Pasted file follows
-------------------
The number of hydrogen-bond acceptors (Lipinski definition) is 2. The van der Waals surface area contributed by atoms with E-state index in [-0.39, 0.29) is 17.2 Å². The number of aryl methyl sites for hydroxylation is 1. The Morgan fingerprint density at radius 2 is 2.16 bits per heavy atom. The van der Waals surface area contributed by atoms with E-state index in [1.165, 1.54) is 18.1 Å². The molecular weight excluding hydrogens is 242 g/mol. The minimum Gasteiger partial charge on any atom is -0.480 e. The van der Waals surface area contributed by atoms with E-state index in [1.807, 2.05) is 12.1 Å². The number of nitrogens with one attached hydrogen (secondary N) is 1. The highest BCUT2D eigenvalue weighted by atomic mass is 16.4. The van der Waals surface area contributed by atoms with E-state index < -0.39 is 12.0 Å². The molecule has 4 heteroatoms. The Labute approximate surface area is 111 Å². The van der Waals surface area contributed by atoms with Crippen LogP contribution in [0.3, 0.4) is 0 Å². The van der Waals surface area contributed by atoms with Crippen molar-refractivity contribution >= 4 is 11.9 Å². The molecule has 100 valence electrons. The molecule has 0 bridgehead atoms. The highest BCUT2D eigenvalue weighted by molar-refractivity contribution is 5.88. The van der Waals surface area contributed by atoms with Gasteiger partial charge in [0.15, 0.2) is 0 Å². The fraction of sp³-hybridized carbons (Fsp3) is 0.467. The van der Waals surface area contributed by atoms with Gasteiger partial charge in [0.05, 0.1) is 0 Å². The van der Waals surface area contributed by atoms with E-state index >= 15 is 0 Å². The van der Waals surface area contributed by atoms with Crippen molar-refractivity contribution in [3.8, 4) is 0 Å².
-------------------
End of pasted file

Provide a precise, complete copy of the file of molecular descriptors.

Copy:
The number of hydrogen-bond acceptors (Lipinski definition) is 2. The van der Waals surface area contributed by atoms with E-state index in [-0.39, 0.29) is 17.2 Å². The number of aryl methyl sites for hydroxylation is 1. The Morgan fingerprint density at radius 2 is 2.16 bits per heavy atom. The van der Waals surface area contributed by atoms with E-state index in [1.165, 1.54) is 18.1 Å². The molecular weight excluding hydrogens is 242 g/mol. The minimum Gasteiger partial charge on any atom is -0.480 e. The van der Waals surface area contributed by atoms with E-state index in [1.807, 2.05) is 12.1 Å². The number of nitrogens with one attached hydrogen (secondary N) is 1. The highest BCUT2D eigenvalue weighted by atomic mass is 16.4. The van der Waals surface area contributed by atoms with E-state index < -0.39 is 12.0 Å². The molecule has 4 heteroatoms. The Labute approximate surface area is 111 Å². The van der Waals surface area contributed by atoms with Crippen LogP contribution in [0.3, 0.4) is 0 Å². The van der Waals surface area contributed by atoms with Crippen molar-refractivity contribution >= 4 is 11.9 Å². The molecule has 100 valence electrons. The molecule has 0 bridgehead atoms. The highest BCUT2D eigenvalue weighted by molar-refractivity contribution is 5.88. The van der Waals surface area contributed by atoms with Gasteiger partial charge in [0.15, 0.2) is 0 Å². The fraction of sp³-hybridized carbons (Fsp3) is 0.467. The van der Waals surface area contributed by atoms with Gasteiger partial charge in [0.05, 0.1) is 0 Å². The van der Waals surface area contributed by atoms with E-state index >= 15 is 0 Å². The van der Waals surface area contributed by atoms with Crippen molar-refractivity contribution in [3.8, 4) is 0 Å².